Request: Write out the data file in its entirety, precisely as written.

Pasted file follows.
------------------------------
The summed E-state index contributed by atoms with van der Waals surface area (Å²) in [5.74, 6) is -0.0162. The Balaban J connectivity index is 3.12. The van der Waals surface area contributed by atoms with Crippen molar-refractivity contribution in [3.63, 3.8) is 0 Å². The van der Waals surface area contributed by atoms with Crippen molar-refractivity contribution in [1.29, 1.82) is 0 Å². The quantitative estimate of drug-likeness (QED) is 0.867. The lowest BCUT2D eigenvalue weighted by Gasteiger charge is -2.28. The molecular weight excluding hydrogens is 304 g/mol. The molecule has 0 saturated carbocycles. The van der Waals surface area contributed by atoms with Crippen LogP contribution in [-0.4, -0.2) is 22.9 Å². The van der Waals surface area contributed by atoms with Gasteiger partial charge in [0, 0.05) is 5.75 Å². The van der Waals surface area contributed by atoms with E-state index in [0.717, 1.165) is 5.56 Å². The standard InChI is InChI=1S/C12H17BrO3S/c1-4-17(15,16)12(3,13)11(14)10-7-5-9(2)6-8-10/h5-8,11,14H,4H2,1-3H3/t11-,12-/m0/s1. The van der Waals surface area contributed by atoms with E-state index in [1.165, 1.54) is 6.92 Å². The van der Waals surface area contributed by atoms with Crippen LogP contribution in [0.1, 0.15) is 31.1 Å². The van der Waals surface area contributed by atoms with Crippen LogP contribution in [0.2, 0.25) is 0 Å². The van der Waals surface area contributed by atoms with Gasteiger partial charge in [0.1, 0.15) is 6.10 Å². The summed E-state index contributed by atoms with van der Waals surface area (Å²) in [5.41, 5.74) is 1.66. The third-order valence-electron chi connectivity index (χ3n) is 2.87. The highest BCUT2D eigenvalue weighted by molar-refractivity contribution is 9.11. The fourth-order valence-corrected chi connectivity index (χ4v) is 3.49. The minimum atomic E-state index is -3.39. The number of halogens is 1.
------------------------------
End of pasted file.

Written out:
The summed E-state index contributed by atoms with van der Waals surface area (Å²) in [5.74, 6) is -0.0162. The Balaban J connectivity index is 3.12. The van der Waals surface area contributed by atoms with Crippen molar-refractivity contribution in [3.63, 3.8) is 0 Å². The van der Waals surface area contributed by atoms with Crippen molar-refractivity contribution in [1.29, 1.82) is 0 Å². The quantitative estimate of drug-likeness (QED) is 0.867. The lowest BCUT2D eigenvalue weighted by Gasteiger charge is -2.28. The molecular weight excluding hydrogens is 304 g/mol. The molecule has 0 saturated carbocycles. The van der Waals surface area contributed by atoms with Crippen LogP contribution in [-0.4, -0.2) is 22.9 Å². The van der Waals surface area contributed by atoms with Gasteiger partial charge in [0, 0.05) is 5.75 Å². The van der Waals surface area contributed by atoms with E-state index in [0.717, 1.165) is 5.56 Å². The standard InChI is InChI=1S/C12H17BrO3S/c1-4-17(15,16)12(3,13)11(14)10-7-5-9(2)6-8-10/h5-8,11,14H,4H2,1-3H3/t11-,12-/m0/s1. The van der Waals surface area contributed by atoms with E-state index in [1.165, 1.54) is 6.92 Å². The van der Waals surface area contributed by atoms with Crippen LogP contribution in [0.1, 0.15) is 31.1 Å². The van der Waals surface area contributed by atoms with Crippen LogP contribution in [0.2, 0.25) is 0 Å². The van der Waals surface area contributed by atoms with Gasteiger partial charge in [0.1, 0.15) is 6.10 Å². The summed E-state index contributed by atoms with van der Waals surface area (Å²) in [5.41, 5.74) is 1.66. The third-order valence-electron chi connectivity index (χ3n) is 2.87. The highest BCUT2D eigenvalue weighted by molar-refractivity contribution is 9.11. The fourth-order valence-corrected chi connectivity index (χ4v) is 3.49. The minimum atomic E-state index is -3.39. The number of halogens is 1.